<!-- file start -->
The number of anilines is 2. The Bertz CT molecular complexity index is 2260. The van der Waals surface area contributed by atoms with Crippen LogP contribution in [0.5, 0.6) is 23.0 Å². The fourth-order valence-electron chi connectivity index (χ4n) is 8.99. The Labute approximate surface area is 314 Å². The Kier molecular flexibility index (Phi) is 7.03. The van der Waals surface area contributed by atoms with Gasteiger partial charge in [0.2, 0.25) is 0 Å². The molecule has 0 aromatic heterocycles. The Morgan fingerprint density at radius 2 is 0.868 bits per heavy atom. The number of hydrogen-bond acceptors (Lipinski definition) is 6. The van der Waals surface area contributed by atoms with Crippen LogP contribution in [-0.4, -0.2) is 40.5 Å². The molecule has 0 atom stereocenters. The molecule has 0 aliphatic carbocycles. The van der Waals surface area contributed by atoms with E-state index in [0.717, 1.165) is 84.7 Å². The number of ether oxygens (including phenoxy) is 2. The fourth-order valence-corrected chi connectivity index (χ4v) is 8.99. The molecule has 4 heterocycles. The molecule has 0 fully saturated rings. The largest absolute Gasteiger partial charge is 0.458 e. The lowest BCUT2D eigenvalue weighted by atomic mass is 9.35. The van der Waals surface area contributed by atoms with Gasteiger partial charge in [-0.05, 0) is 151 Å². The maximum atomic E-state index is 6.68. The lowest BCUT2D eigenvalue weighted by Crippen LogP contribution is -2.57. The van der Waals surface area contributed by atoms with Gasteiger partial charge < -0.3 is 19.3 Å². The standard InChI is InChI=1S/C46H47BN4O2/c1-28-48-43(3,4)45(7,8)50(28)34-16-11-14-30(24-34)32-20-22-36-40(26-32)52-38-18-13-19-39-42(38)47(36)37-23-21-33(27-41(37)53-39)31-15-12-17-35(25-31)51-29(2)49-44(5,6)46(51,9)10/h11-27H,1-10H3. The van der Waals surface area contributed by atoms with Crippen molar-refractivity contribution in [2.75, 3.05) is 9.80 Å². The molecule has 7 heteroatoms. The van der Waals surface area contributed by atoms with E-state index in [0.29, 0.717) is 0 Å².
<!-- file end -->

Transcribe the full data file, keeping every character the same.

The number of anilines is 2. The Bertz CT molecular complexity index is 2260. The van der Waals surface area contributed by atoms with Crippen LogP contribution in [0.5, 0.6) is 23.0 Å². The fourth-order valence-electron chi connectivity index (χ4n) is 8.99. The Labute approximate surface area is 314 Å². The Kier molecular flexibility index (Phi) is 7.03. The van der Waals surface area contributed by atoms with Gasteiger partial charge in [0.2, 0.25) is 0 Å². The molecule has 0 aromatic heterocycles. The Morgan fingerprint density at radius 2 is 0.868 bits per heavy atom. The number of hydrogen-bond acceptors (Lipinski definition) is 6. The van der Waals surface area contributed by atoms with Crippen LogP contribution in [-0.4, -0.2) is 40.5 Å². The molecule has 0 atom stereocenters. The molecule has 0 aliphatic carbocycles. The van der Waals surface area contributed by atoms with E-state index in [0.717, 1.165) is 84.7 Å². The number of ether oxygens (including phenoxy) is 2. The fourth-order valence-corrected chi connectivity index (χ4v) is 8.99. The molecule has 4 heterocycles. The molecule has 0 fully saturated rings. The largest absolute Gasteiger partial charge is 0.458 e. The lowest BCUT2D eigenvalue weighted by atomic mass is 9.35. The van der Waals surface area contributed by atoms with Gasteiger partial charge in [-0.05, 0) is 151 Å². The maximum atomic E-state index is 6.68. The lowest BCUT2D eigenvalue weighted by Crippen LogP contribution is -2.57. The van der Waals surface area contributed by atoms with Gasteiger partial charge < -0.3 is 19.3 Å². The standard InChI is InChI=1S/C46H47BN4O2/c1-28-48-43(3,4)45(7,8)50(28)34-16-11-14-30(24-34)32-20-22-36-40(26-32)52-38-18-13-19-39-42(38)47(36)37-23-21-33(27-41(37)53-39)31-15-12-17-35(25-31)51-29(2)49-44(5,6)46(51,9)10/h11-27H,1-10H3. The van der Waals surface area contributed by atoms with Crippen molar-refractivity contribution in [2.75, 3.05) is 9.80 Å². The molecule has 7 heteroatoms. The van der Waals surface area contributed by atoms with E-state index in [0.29, 0.717) is 0 Å².